|Cooperative Classification||H01L24/73, H01L2224/85203, H01L2224/85205, H01L2224/48664, H01L2224/48655, H01L2224/48644, H01L2224/48647, H01L2224/48611, H01L2224/48624, H01L2224/48639, H01L24/29, H01L24/743, H01L2224/32225, H01L2924/01033, H01L2924/19041, H01L2224/48475, H01L2224/85444, H01L2224/92, H01L2224/85455, H01L24/27, H01L2924/0781, H01L24/48, H01L24/83, H01L2924/01042, H01L2924/01029, H01L2924/01005, H01L2924/0105, H01L2224/83192, H01L2924/01078, H01L2224/73265, H01L2224/838, H01L2224/2919, H01L2924/15787, H01L2924/01082, H01L2924/19105, H05K3/4015, H01L2924/01007, H01L2224/45144, H01L2224/92247, H01L2224/85439, H01L2924/14, H01L2924/01079, H01L2924/01046, H01L2224/85051, H01L2924/01002, H01L2224/8501, H01L2224/48091, H01L2924/014, H01L2924/01068, H01L2224/85013, B23K2201/36, H01L2924/01074, H01L2924/0665, H01L2224/48465, H01L24/78, B23K2201/42, H01L2224/78313, H01L2924/01006, H01L24/85, H01L2924/01018, H01L2224/85424, H05K3/1225, H01L2924/01004, H01L2224/48227, H01L24/45, H01L2224/85447, B23K20/004, H01L2224/48599, H01L2224/85464, H01L2224/85148, H01L2924/01047, H01L2224/85411, H01L2924/01013, H01L2924/01028, H01L2224/4848|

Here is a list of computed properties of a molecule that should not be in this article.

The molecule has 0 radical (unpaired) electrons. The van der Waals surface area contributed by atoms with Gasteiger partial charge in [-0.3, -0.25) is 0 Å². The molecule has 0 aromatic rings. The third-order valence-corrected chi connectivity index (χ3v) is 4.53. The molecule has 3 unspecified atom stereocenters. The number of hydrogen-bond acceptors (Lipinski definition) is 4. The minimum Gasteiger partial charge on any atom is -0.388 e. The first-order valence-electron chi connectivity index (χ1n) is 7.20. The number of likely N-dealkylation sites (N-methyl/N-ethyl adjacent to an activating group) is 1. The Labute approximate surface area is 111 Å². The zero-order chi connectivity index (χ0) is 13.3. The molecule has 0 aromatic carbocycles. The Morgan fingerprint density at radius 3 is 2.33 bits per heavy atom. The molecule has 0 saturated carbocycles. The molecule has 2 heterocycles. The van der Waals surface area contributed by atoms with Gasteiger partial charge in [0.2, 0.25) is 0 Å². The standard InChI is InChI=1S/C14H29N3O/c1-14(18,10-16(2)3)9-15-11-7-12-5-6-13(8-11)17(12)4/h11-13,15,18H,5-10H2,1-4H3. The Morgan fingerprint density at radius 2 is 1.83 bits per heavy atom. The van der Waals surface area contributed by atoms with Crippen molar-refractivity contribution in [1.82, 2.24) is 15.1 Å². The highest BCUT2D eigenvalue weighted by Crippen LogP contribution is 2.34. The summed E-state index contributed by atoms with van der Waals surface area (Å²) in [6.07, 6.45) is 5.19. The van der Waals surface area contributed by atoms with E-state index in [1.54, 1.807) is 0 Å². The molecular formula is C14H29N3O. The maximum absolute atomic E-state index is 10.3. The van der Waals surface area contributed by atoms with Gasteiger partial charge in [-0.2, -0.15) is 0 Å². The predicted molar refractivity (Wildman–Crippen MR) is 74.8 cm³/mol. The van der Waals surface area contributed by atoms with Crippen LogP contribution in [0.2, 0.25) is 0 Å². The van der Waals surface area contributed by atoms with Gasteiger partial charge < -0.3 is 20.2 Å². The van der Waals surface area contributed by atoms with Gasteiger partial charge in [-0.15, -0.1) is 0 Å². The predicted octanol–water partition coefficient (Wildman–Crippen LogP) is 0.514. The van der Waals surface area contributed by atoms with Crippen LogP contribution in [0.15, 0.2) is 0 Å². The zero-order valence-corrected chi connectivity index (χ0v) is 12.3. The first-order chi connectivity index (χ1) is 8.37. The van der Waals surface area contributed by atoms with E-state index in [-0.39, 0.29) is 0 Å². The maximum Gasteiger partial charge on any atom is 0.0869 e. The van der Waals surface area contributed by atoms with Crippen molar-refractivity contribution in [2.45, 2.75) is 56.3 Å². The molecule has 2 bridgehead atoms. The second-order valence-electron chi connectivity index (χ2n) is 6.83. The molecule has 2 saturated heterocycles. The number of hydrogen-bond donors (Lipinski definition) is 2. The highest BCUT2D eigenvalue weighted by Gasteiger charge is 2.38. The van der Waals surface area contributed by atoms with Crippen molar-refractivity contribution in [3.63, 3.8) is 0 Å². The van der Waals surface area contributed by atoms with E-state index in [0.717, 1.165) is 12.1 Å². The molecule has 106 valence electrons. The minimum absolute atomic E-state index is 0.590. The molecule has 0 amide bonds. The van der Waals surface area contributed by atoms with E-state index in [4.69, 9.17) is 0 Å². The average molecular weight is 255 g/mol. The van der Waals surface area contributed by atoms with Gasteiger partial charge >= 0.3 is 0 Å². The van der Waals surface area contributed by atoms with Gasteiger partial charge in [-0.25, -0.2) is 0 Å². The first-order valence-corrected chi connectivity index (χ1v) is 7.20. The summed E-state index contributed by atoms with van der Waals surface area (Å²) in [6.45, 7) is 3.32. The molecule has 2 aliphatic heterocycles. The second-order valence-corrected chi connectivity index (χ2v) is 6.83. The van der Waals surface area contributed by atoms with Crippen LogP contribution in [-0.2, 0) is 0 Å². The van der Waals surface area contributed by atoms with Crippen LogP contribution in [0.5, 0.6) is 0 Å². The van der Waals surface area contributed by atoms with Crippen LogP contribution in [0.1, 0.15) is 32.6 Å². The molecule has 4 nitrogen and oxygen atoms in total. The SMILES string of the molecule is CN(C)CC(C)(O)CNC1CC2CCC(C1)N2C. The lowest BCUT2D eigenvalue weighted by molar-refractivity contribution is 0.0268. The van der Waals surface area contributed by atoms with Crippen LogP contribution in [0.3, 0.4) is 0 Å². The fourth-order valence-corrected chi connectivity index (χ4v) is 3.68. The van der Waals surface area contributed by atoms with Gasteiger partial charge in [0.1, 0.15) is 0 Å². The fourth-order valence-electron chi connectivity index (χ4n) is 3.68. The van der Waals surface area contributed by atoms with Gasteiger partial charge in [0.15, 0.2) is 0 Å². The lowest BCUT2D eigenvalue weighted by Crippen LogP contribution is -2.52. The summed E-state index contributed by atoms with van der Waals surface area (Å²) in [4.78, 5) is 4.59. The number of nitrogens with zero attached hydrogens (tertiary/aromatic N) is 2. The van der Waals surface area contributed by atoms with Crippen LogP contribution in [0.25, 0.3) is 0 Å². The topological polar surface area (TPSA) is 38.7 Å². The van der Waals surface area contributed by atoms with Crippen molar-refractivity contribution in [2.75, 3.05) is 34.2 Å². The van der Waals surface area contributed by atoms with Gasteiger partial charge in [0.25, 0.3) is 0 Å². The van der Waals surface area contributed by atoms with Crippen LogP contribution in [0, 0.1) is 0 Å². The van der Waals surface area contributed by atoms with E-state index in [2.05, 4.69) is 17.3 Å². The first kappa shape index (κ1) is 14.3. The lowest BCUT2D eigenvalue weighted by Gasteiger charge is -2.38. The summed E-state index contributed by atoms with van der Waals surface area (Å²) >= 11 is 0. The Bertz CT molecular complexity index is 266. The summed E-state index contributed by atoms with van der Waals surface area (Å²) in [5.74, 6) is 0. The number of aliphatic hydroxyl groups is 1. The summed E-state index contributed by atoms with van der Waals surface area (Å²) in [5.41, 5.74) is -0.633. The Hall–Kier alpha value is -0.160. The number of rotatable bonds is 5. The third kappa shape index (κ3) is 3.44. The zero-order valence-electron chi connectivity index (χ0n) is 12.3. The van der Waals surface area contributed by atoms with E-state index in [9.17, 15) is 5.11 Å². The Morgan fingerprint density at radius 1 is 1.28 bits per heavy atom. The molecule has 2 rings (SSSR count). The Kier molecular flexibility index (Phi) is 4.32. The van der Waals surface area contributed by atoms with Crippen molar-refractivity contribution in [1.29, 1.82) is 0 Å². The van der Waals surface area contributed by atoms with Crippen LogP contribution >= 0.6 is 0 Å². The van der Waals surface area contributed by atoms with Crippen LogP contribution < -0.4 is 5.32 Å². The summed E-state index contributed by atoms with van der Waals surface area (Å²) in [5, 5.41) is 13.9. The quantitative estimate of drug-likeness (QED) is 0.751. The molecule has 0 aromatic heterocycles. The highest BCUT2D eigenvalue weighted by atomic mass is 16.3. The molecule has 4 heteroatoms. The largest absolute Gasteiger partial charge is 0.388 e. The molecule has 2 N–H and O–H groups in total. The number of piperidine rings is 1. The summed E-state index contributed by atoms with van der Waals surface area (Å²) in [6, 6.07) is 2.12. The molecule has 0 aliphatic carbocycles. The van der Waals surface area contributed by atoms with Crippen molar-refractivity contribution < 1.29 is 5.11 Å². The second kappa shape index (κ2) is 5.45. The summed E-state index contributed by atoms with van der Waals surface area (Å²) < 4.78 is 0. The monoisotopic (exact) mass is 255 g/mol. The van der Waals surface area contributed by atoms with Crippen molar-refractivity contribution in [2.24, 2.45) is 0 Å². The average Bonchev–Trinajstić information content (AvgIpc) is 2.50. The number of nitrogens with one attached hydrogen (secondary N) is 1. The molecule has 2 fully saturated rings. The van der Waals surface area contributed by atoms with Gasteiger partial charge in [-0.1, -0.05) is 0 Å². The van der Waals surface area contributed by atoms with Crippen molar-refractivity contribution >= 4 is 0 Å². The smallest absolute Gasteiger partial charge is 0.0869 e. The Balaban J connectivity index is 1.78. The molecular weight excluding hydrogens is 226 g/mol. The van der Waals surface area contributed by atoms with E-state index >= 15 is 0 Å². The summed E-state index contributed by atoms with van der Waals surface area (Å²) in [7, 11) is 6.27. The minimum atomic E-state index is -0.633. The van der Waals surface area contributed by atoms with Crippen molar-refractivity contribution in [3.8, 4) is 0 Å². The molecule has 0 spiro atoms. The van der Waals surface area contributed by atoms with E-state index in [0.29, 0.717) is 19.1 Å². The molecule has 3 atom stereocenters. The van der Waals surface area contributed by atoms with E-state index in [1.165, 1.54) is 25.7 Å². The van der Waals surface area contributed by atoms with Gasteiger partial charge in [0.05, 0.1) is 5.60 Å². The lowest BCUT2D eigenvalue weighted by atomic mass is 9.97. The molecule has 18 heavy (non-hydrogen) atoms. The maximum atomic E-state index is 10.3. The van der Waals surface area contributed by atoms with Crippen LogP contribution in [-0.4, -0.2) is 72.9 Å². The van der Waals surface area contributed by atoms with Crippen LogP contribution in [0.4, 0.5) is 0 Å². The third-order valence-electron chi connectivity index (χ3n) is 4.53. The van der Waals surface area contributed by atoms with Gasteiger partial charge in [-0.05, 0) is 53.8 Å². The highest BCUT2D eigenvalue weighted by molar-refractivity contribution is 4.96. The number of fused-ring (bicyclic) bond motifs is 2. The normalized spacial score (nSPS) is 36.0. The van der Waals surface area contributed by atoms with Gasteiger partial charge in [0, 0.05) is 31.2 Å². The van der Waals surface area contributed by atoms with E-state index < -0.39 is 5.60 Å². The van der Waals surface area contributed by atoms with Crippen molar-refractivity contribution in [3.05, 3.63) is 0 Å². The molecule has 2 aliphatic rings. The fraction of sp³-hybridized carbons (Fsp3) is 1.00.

|European Classification||H01L24/85, H01L24/48, H01L24/27, H01L24/83, H01L24/78, H05K3/12B2, H05K3/40B1, B23K20/00D2|
|Mar 9, 2001||AS||Assignment|
Owner name: DENSO CORPORATION, JAPAN
Free format text: ASSIGNMENT OF ASSIGNORS INTEREST;ASSIGNORS:MAEDA, YUKIHIRO;OOTANI, YUJI;NAKANO, TETSUO;AND OTHERS;REEL/FRAME:011611/0861
Effective date: 20010302
|Jan 12, 2007||FPAY||Fee payment|
Year of fee payment: 4
|Jan 5, 2011||FPAY||Fee payment|
Year of fee payment: 8
|Mar 13, 2015||REMI||Maintenance fee reminder mailed|
|Aug 5, 2015||LAPS||Lapse for failure to pay maintenance fees|
|Sep 22, 2015||FP||Expired due to failure to pay maintenance fee|
Effective date: 20150805